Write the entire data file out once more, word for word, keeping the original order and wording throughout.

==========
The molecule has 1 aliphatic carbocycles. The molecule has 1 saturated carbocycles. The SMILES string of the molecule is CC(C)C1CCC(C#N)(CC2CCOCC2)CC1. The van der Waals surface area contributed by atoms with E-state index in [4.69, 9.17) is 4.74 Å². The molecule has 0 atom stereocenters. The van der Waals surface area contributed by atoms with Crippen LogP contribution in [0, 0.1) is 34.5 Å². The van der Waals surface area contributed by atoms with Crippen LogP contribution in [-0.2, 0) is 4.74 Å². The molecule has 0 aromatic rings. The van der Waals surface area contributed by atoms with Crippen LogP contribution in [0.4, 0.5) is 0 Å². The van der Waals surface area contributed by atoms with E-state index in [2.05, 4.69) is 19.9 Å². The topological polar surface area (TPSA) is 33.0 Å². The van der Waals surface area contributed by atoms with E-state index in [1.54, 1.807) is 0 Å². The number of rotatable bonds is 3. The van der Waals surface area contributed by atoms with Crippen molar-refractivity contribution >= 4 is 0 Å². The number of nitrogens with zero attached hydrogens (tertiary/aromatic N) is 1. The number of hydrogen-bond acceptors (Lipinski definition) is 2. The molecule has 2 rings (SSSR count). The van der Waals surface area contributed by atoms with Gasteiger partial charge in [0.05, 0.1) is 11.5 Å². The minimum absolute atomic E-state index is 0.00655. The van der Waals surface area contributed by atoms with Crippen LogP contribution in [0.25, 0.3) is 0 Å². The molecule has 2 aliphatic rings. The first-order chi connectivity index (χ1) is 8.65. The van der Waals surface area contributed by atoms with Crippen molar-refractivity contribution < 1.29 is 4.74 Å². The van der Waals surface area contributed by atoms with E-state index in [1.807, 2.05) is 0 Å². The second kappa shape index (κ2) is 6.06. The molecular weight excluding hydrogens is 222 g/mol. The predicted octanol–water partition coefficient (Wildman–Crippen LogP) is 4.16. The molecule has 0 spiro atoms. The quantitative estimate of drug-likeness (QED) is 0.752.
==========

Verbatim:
The molecule has 1 aliphatic carbocycles. The molecule has 1 saturated carbocycles. The SMILES string of the molecule is CC(C)C1CCC(C#N)(CC2CCOCC2)CC1. The van der Waals surface area contributed by atoms with E-state index in [4.69, 9.17) is 4.74 Å². The molecule has 0 atom stereocenters. The van der Waals surface area contributed by atoms with Crippen LogP contribution in [0, 0.1) is 34.5 Å². The van der Waals surface area contributed by atoms with Crippen LogP contribution in [-0.2, 0) is 4.74 Å². The molecule has 0 aromatic rings. The van der Waals surface area contributed by atoms with Crippen LogP contribution in [0.4, 0.5) is 0 Å². The van der Waals surface area contributed by atoms with E-state index in [2.05, 4.69) is 19.9 Å². The topological polar surface area (TPSA) is 33.0 Å². The van der Waals surface area contributed by atoms with E-state index in [1.54, 1.807) is 0 Å². The number of rotatable bonds is 3. The van der Waals surface area contributed by atoms with Crippen molar-refractivity contribution >= 4 is 0 Å². The number of nitrogens with zero attached hydrogens (tertiary/aromatic N) is 1. The number of hydrogen-bond acceptors (Lipinski definition) is 2. The molecule has 2 rings (SSSR count). The van der Waals surface area contributed by atoms with Gasteiger partial charge in [0.05, 0.1) is 11.5 Å². The minimum absolute atomic E-state index is 0.00655. The van der Waals surface area contributed by atoms with Crippen LogP contribution in [0.25, 0.3) is 0 Å². The molecule has 2 aliphatic rings. The first-order chi connectivity index (χ1) is 8.65. The van der Waals surface area contributed by atoms with Crippen molar-refractivity contribution < 1.29 is 4.74 Å². The van der Waals surface area contributed by atoms with E-state index in [1.807, 2.05) is 0 Å². The second kappa shape index (κ2) is 6.06. The molecular weight excluding hydrogens is 222 g/mol. The predicted octanol–water partition coefficient (Wildman–Crippen LogP) is 4.16. The molecule has 0 spiro atoms. The quantitative estimate of drug-likeness (QED) is 0.752.